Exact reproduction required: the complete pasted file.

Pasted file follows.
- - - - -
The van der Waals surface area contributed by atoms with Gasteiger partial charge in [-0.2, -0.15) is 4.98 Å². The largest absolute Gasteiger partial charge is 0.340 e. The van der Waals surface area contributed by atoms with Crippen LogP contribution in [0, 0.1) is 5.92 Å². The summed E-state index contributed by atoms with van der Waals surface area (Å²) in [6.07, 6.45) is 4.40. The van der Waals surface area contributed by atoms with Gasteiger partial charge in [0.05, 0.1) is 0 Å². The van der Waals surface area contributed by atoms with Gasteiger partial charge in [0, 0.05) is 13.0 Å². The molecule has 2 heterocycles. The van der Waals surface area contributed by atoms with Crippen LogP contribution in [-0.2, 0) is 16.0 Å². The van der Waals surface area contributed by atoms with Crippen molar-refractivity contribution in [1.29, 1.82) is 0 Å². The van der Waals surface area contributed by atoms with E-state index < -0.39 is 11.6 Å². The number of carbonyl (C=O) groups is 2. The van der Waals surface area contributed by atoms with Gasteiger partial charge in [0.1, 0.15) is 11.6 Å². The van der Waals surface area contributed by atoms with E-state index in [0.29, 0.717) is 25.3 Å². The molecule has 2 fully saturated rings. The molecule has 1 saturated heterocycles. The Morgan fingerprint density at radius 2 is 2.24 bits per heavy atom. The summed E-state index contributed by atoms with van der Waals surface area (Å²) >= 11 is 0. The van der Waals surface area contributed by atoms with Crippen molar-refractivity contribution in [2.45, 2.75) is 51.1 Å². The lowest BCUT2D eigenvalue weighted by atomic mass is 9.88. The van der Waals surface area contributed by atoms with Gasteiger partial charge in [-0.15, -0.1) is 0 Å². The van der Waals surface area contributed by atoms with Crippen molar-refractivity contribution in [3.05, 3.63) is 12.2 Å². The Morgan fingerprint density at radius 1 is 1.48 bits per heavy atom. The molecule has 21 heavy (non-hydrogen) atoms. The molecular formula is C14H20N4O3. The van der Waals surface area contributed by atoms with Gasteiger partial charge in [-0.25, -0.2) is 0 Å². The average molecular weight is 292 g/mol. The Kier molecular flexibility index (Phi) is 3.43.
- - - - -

The van der Waals surface area contributed by atoms with Gasteiger partial charge in [-0.2, -0.15) is 4.98 Å². The largest absolute Gasteiger partial charge is 0.340 e. The van der Waals surface area contributed by atoms with Crippen LogP contribution in [0, 0.1) is 5.92 Å². The summed E-state index contributed by atoms with van der Waals surface area (Å²) in [6.07, 6.45) is 4.40. The van der Waals surface area contributed by atoms with Gasteiger partial charge in [0.05, 0.1) is 0 Å². The van der Waals surface area contributed by atoms with Gasteiger partial charge in [0, 0.05) is 13.0 Å². The molecule has 2 heterocycles. The van der Waals surface area contributed by atoms with Crippen LogP contribution in [-0.2, 0) is 16.0 Å². The van der Waals surface area contributed by atoms with Crippen molar-refractivity contribution in [1.29, 1.82) is 0 Å². The van der Waals surface area contributed by atoms with E-state index < -0.39 is 11.6 Å². The number of carbonyl (C=O) groups is 2. The van der Waals surface area contributed by atoms with Gasteiger partial charge in [0.1, 0.15) is 11.6 Å². The van der Waals surface area contributed by atoms with E-state index in [0.29, 0.717) is 25.3 Å². The molecule has 2 fully saturated rings. The molecule has 1 saturated heterocycles. The Morgan fingerprint density at radius 2 is 2.24 bits per heavy atom. The summed E-state index contributed by atoms with van der Waals surface area (Å²) >= 11 is 0. The van der Waals surface area contributed by atoms with Crippen molar-refractivity contribution in [2.45, 2.75) is 51.1 Å². The lowest BCUT2D eigenvalue weighted by atomic mass is 9.88. The van der Waals surface area contributed by atoms with Gasteiger partial charge in [-0.15, -0.1) is 0 Å². The van der Waals surface area contributed by atoms with Crippen molar-refractivity contribution in [3.05, 3.63) is 12.2 Å². The Morgan fingerprint density at radius 1 is 1.48 bits per heavy atom. The molecule has 21 heavy (non-hydrogen) atoms. The molecular formula is C14H20N4O3. The van der Waals surface area contributed by atoms with Gasteiger partial charge in [-0.25, -0.2) is 0 Å². The average molecular weight is 292 g/mol. The Kier molecular flexibility index (Phi) is 3.43.